The Ultimate Guide for Shy People to Succeed at Work

Everyone feels trepidation in certain business situations. However, workplace interactions can lead to discomfort, awkwardness and inhibition in people who are naturally shy. If you’re shy, chances are you’ve experienced challenges with networking and giving presentations. Shy people may also feel difficulty in being heard and making a contribution to the organization.

The good news is that by boosting your interpersonal skills, you can overcome shyness, perform to your capability and achieve your full potential. These easy-to-follow tips can help shy people succeed at work, each day and throughout their careers.

1. Practice With People You’re Comfortable With

Networking is an important activity for most professionals – but shy people dread the idea of walking into a room full of strangers. Before your next networking event, enlist the help of a trusted friend or family member to help you learn a few strategies to make it a success…

•    Practice introducing yourself.
•    Memorize an “elevator speech” that describes your work in just a few sentences.
•    Practice open-ended questions. “How is your business faring since the recession?” “What type of customer is a good fit for you?” and “What challenges do you see for the coming year?” are good conversation starters.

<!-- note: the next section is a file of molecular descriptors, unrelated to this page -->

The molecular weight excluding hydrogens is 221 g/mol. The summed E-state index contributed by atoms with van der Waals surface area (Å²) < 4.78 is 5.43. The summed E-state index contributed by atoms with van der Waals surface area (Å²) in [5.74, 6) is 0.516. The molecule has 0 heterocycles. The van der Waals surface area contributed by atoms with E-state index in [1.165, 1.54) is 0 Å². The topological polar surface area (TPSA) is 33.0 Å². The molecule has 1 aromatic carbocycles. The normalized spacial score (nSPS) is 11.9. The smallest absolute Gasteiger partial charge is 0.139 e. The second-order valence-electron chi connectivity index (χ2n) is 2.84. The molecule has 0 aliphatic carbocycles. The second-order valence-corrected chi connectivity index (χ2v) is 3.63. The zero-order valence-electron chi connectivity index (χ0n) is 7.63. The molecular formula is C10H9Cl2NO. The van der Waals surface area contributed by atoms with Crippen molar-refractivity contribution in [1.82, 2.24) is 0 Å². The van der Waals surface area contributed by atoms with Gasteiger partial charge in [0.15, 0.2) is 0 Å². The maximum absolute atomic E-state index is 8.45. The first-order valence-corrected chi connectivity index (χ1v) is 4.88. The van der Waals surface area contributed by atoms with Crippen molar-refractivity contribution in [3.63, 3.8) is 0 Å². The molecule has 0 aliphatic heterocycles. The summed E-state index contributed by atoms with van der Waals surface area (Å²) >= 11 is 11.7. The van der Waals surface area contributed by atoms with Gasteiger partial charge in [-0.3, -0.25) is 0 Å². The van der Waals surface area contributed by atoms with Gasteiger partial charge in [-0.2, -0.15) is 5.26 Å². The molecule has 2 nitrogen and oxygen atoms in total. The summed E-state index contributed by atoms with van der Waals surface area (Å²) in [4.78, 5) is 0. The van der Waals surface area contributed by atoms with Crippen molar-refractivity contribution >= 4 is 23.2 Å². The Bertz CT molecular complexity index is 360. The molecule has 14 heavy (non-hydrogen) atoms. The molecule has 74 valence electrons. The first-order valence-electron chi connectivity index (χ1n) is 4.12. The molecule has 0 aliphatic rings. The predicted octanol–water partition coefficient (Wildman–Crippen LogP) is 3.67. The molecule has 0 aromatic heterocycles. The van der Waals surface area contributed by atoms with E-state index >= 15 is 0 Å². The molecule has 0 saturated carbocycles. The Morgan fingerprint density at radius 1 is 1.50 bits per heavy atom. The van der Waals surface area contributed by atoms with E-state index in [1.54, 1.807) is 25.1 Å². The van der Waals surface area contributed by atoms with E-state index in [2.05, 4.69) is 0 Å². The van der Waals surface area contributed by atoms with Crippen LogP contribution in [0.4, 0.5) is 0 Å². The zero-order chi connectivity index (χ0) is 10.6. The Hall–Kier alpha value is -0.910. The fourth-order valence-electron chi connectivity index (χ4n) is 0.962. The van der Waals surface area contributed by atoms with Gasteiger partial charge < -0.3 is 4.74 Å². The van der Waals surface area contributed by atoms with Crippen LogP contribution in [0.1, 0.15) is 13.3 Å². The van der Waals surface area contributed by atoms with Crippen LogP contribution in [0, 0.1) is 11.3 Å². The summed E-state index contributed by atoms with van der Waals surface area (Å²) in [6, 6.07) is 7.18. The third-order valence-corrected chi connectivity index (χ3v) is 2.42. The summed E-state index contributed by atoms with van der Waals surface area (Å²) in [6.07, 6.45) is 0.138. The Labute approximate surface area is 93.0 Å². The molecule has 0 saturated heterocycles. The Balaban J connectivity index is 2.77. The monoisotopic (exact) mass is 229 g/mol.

•    Have your friend ask you a variety of questions so you can prepare your answers.

At the event, find someone you know. Ask him or her to introduce you to others. Resist the temptation to stand against the wall by yourself. Walk around, make eye contact and smile. Position yourself near the food or drinks for more opportunities to say hello.

Don’t forget to talk about non-professional interests. “What do you do for fun?” is a great way to get people to relax – which can help you relax, as well.

2. Look for Common Interests

You probably have more in common with your co-workers – and everyone else you come into contact with – than you realize. It’s easier to start a conversation when you’re talking about a topic you care about. Keep your eyes and ears open and be ready to identify other peoples’ interests; for example:

•    Your coffee shop barista wears her favorite baseball team’s hat.
•    Your co-worker displays a photo of her dog on her desk.
•    A fellow conference attendee works with an old friend of yours.

If you share someone’s love of Labrador Retrievers, use it as an icebreaker. Regardless of whether or not you follow baseball, ask your barista how her team is doing this season (or last season, or how they’re looking for next season). People love to talk about their interests. And it’s okay for you to talk about your interests, as well. You’ll have a much easier time conversing when the subject is one you’re passionate and knowledgeable about.

3. Focus on Preparation

Presentations, job interviews and must-have conversations with supervisors and co-workers can all present big challenges for shy people. To improve your performance in these interactions, take the time to fully prepare.